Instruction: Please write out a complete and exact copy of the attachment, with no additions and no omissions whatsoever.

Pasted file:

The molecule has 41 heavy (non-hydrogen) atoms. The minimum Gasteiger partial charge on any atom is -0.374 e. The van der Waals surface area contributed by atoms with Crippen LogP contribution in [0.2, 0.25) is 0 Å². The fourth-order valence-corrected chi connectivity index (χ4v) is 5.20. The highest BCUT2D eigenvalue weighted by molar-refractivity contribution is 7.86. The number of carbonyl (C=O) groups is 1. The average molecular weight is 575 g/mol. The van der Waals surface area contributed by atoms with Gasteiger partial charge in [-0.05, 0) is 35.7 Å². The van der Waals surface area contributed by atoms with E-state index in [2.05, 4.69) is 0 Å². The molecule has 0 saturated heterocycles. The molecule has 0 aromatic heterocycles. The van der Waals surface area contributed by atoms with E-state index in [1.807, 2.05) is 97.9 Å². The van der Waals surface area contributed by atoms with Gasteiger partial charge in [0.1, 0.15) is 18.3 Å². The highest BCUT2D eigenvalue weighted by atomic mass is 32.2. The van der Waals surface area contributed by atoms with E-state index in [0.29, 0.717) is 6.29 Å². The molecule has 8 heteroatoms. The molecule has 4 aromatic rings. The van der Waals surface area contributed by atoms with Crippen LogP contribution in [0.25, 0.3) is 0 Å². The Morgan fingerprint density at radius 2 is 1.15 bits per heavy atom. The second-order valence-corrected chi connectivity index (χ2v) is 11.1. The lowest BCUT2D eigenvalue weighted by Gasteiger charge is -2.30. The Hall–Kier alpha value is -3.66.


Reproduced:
The molecule has 41 heavy (non-hydrogen) atoms. The minimum Gasteiger partial charge on any atom is -0.374 e. The van der Waals surface area contributed by atoms with Crippen LogP contribution in [0.2, 0.25) is 0 Å². The fourth-order valence-corrected chi connectivity index (χ4v) is 5.20. The highest BCUT2D eigenvalue weighted by molar-refractivity contribution is 7.86. The number of carbonyl (C=O) groups is 1. The average molecular weight is 575 g/mol. The van der Waals surface area contributed by atoms with Gasteiger partial charge in [-0.05, 0) is 35.7 Å². The van der Waals surface area contributed by atoms with E-state index in [2.05, 4.69) is 0 Å². The molecule has 0 saturated heterocycles. The molecule has 0 aromatic heterocycles. The van der Waals surface area contributed by atoms with E-state index in [1.807, 2.05) is 97.9 Å². The van der Waals surface area contributed by atoms with Gasteiger partial charge in [0.1, 0.15) is 18.3 Å². The highest BCUT2D eigenvalue weighted by atomic mass is 32.2. The van der Waals surface area contributed by atoms with E-state index in [0.29, 0.717) is 6.29 Å². The molecule has 8 heteroatoms. The molecule has 4 aromatic rings. The van der Waals surface area contributed by atoms with Crippen LogP contribution in [0.25, 0.3) is 0 Å². The Morgan fingerprint density at radius 2 is 1.15 bits per heavy atom. The second-order valence-corrected chi connectivity index (χ2v) is 11.1. The lowest BCUT2D eigenvalue weighted by Gasteiger charge is -2.30. The Hall–Kier alpha value is -3.66.